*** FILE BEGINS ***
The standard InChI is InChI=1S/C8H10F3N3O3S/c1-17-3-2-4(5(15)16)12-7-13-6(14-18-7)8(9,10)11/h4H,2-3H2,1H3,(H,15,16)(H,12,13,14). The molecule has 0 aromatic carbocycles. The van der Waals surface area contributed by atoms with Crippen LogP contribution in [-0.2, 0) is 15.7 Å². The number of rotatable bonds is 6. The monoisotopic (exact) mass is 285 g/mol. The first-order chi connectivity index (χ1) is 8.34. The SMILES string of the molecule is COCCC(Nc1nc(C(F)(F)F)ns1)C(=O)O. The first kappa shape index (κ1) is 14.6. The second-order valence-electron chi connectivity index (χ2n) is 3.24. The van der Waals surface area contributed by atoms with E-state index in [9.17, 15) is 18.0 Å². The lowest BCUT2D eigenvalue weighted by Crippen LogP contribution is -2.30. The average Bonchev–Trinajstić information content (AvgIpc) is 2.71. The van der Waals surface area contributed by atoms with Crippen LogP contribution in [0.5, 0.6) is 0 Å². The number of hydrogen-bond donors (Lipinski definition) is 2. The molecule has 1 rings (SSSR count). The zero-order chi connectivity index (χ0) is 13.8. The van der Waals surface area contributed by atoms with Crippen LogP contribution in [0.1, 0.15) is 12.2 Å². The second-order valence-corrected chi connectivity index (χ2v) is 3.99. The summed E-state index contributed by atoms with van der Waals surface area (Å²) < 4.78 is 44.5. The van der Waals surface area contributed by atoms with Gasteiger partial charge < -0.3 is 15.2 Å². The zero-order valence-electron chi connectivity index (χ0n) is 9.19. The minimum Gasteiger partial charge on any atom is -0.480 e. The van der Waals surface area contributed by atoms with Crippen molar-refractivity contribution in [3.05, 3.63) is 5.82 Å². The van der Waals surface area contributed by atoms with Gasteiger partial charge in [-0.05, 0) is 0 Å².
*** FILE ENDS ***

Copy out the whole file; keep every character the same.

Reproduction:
The standard InChI is InChI=1S/C8H10F3N3O3S/c1-17-3-2-4(5(15)16)12-7-13-6(14-18-7)8(9,10)11/h4H,2-3H2,1H3,(H,15,16)(H,12,13,14). The molecule has 0 aromatic carbocycles. The van der Waals surface area contributed by atoms with Crippen LogP contribution in [-0.2, 0) is 15.7 Å². The number of rotatable bonds is 6. The monoisotopic (exact) mass is 285 g/mol. The first-order chi connectivity index (χ1) is 8.34. The SMILES string of the molecule is COCCC(Nc1nc(C(F)(F)F)ns1)C(=O)O. The first kappa shape index (κ1) is 14.6. The second-order valence-electron chi connectivity index (χ2n) is 3.24. The van der Waals surface area contributed by atoms with E-state index in [9.17, 15) is 18.0 Å². The lowest BCUT2D eigenvalue weighted by Crippen LogP contribution is -2.30. The average Bonchev–Trinajstić information content (AvgIpc) is 2.71. The van der Waals surface area contributed by atoms with Crippen LogP contribution in [0.5, 0.6) is 0 Å². The number of hydrogen-bond donors (Lipinski definition) is 2. The molecule has 1 rings (SSSR count). The zero-order chi connectivity index (χ0) is 13.8. The van der Waals surface area contributed by atoms with Crippen LogP contribution in [0.1, 0.15) is 12.2 Å². The second-order valence-corrected chi connectivity index (χ2v) is 3.99. The summed E-state index contributed by atoms with van der Waals surface area (Å²) < 4.78 is 44.5. The van der Waals surface area contributed by atoms with Gasteiger partial charge < -0.3 is 15.2 Å². The zero-order valence-electron chi connectivity index (χ0n) is 9.19. The minimum Gasteiger partial charge on any atom is -0.480 e. The van der Waals surface area contributed by atoms with Crippen molar-refractivity contribution in [3.05, 3.63) is 5.82 Å². The van der Waals surface area contributed by atoms with Gasteiger partial charge in [-0.05, 0) is 0 Å².